After nightfall, these animals rule the Campus
When the students go home at the end of the day, the Campus comes to life with wildlife - stone martens, mice and birds. Some species we protect, others we try to control at all costs.
You may not be aware of this on a daily basis, but Radboud University Campus happens to be the territory of all kinds of animals. To find out more about the exceptional animals living here, we contacted Ferry Soetekouw from the Department of Property Management. As project leader of the redevelopment of the woods around the Berchmanianum, it was his task to map which species walk, fly and crawl over the grounds.
We met Soetekouw at the Elinor Ostrom building for an animal tour around Campus. But before we leave, Soetekouw has to make a phone call. ‘Can you get the ladder set up?’ he asks a colleague at the Houtlaan location. ‘I’ve promised the ecologist to check on the stone martens.’
An inventory of the animal species living in the woods was a requirement for obtaining permission for construction activities on Campus. ‘We had to know what species to take into account when building the new Faculty of Social Sciences, renovating the Berchmanianum and redesigning the woods.’
On the Willem Nuyenslaan, which runs along the woods, Soetekouw stops. He takes out his phone and scrolls through the lengthy document compiled by ecologists about the animals living in the area. ‘We have starlings, sparrows and blackbirds, of course, but they don’t require any special measures.’ A small selection from the other species that live in the woods: Alpine newts, foxes and owls.
From the forest edge, Soetekouw looks at the inconspicuous boxes, a few metres up in the trees. Bat boxes. ‘We have a few different species of bats here: dwarf bats, common noctules and Serontine bats.’ It’s hard to assess what bats need precisely, explains Soetekouw. For example when it comes to the placement of the bat boxes: ‘It’s not an exact science. You don’t know for sure which spot is ideal.’
The first ‘wasp traps’ are placed in early April.
Soetekouw turns left towards the Berchmanianum. On our right we see a wooden insect hotel hanging near a ploughed field. ‘It looks a bit bare now, but this is going to be a flower meadow.’ The hotel was designed as attractive four-star accommodation for all kinds of insects this spring and summer: from bees and butterflies to ladybirds and earwigs.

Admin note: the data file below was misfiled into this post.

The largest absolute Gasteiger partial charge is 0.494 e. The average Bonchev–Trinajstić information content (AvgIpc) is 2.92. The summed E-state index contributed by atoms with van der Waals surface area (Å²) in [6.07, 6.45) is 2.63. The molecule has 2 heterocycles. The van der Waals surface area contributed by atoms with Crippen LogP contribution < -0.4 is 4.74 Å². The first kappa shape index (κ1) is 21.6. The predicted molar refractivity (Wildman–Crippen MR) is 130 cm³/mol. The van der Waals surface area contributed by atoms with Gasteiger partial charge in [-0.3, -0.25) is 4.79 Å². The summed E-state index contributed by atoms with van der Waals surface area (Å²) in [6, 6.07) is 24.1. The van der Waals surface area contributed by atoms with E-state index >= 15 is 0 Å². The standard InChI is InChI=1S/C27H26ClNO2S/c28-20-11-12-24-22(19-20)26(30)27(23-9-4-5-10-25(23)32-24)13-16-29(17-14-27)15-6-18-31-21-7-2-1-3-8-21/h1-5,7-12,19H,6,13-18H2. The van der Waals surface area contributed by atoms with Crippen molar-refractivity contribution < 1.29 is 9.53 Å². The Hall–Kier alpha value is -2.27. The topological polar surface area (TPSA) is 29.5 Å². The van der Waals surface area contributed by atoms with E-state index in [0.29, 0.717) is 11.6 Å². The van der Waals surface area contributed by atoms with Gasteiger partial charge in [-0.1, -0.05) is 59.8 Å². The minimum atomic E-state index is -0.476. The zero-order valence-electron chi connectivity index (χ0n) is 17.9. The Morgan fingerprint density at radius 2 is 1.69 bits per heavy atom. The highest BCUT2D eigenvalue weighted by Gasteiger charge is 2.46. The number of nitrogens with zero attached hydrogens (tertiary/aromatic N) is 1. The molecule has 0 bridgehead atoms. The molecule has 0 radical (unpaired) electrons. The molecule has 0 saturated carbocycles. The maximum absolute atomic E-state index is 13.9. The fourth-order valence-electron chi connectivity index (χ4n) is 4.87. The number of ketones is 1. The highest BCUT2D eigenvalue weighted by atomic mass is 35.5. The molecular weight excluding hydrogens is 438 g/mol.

While these insects are treasured, on the nearby Pieter Bondamplein, preparations are underway to combat a related species. An insect that can cause a lot of damage and is therefore actively controlled: the wasp. The first ‘wasp traps’ are placed in early April. It’s important to set them up early, to attract wasp queens and prevent them from building new nests.
Of all pests, it is however not the wasp, but the mouse that is the main focus of pest controllers. ‘A mouse can go through a hole the diameter of a pencil. And it only needs 3 to 5 grams of food per day to survive. At Radboud University, people can eat and drink anywhere. All doors and windows open and close.’ Ingrid Roelofsen, contract manager for Cleaning, Waste and Pest Control at the Property Management Department, sums up the situation. What she means is that Radboud University is an ideal environment for mice. In practice, the most effective way to control mice populations is not to leave waste and food left-overs lying around. Students and staff members can help by putting waste in the waste bins.